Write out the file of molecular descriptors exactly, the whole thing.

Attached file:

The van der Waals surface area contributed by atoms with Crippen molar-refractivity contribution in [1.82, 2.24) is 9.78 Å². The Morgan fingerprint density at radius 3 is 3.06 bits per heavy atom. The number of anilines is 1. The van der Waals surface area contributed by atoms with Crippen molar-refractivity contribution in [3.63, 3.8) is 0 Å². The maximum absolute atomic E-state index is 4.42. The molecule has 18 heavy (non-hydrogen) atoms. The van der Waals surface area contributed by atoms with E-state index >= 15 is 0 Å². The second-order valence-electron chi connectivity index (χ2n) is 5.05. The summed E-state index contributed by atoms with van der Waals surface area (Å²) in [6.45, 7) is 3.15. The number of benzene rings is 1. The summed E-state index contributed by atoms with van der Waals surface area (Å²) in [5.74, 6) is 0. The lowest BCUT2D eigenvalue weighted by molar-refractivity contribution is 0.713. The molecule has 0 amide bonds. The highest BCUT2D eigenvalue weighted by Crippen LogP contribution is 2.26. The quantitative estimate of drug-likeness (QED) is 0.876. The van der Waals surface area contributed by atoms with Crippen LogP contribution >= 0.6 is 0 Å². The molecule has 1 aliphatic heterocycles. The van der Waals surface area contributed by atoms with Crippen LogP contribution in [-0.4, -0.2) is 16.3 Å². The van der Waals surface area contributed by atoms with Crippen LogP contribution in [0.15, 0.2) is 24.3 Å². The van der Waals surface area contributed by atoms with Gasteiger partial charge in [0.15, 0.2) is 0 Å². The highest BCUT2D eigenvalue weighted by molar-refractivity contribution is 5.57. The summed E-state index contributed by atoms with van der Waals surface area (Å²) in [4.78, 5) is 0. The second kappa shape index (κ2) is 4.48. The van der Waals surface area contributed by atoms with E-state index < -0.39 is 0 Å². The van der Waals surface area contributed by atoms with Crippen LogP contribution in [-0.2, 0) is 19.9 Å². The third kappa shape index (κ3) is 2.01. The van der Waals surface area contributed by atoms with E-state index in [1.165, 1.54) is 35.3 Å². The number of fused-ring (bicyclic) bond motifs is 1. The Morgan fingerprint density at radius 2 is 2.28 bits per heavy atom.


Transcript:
The van der Waals surface area contributed by atoms with Crippen molar-refractivity contribution in [1.82, 2.24) is 9.78 Å². The Morgan fingerprint density at radius 3 is 3.06 bits per heavy atom. The number of anilines is 1. The van der Waals surface area contributed by atoms with Crippen molar-refractivity contribution in [3.63, 3.8) is 0 Å². The maximum absolute atomic E-state index is 4.42. The molecule has 18 heavy (non-hydrogen) atoms. The van der Waals surface area contributed by atoms with E-state index >= 15 is 0 Å². The second-order valence-electron chi connectivity index (χ2n) is 5.05. The summed E-state index contributed by atoms with van der Waals surface area (Å²) in [6.45, 7) is 3.15. The number of benzene rings is 1. The summed E-state index contributed by atoms with van der Waals surface area (Å²) in [5.74, 6) is 0. The lowest BCUT2D eigenvalue weighted by molar-refractivity contribution is 0.713. The molecule has 0 amide bonds. The highest BCUT2D eigenvalue weighted by Crippen LogP contribution is 2.26. The quantitative estimate of drug-likeness (QED) is 0.876. The van der Waals surface area contributed by atoms with Crippen LogP contribution >= 0.6 is 0 Å². The molecule has 1 aliphatic heterocycles. The van der Waals surface area contributed by atoms with Crippen LogP contribution in [-0.4, -0.2) is 16.3 Å². The van der Waals surface area contributed by atoms with Crippen LogP contribution in [0.15, 0.2) is 24.3 Å². The van der Waals surface area contributed by atoms with Gasteiger partial charge in [0.15, 0.2) is 0 Å². The highest BCUT2D eigenvalue weighted by molar-refractivity contribution is 5.57. The summed E-state index contributed by atoms with van der Waals surface area (Å²) in [4.78, 5) is 0. The second kappa shape index (κ2) is 4.48. The van der Waals surface area contributed by atoms with E-state index < -0.39 is 0 Å². The van der Waals surface area contributed by atoms with Crippen LogP contribution in [-0.2, 0) is 19.9 Å². The third kappa shape index (κ3) is 2.01. The van der Waals surface area contributed by atoms with E-state index in [1.165, 1.54) is 35.3 Å². The number of fused-ring (bicyclic) bond motifs is 1. The Morgan fingerprint density at radius 2 is 2.28 bits per heavy atom.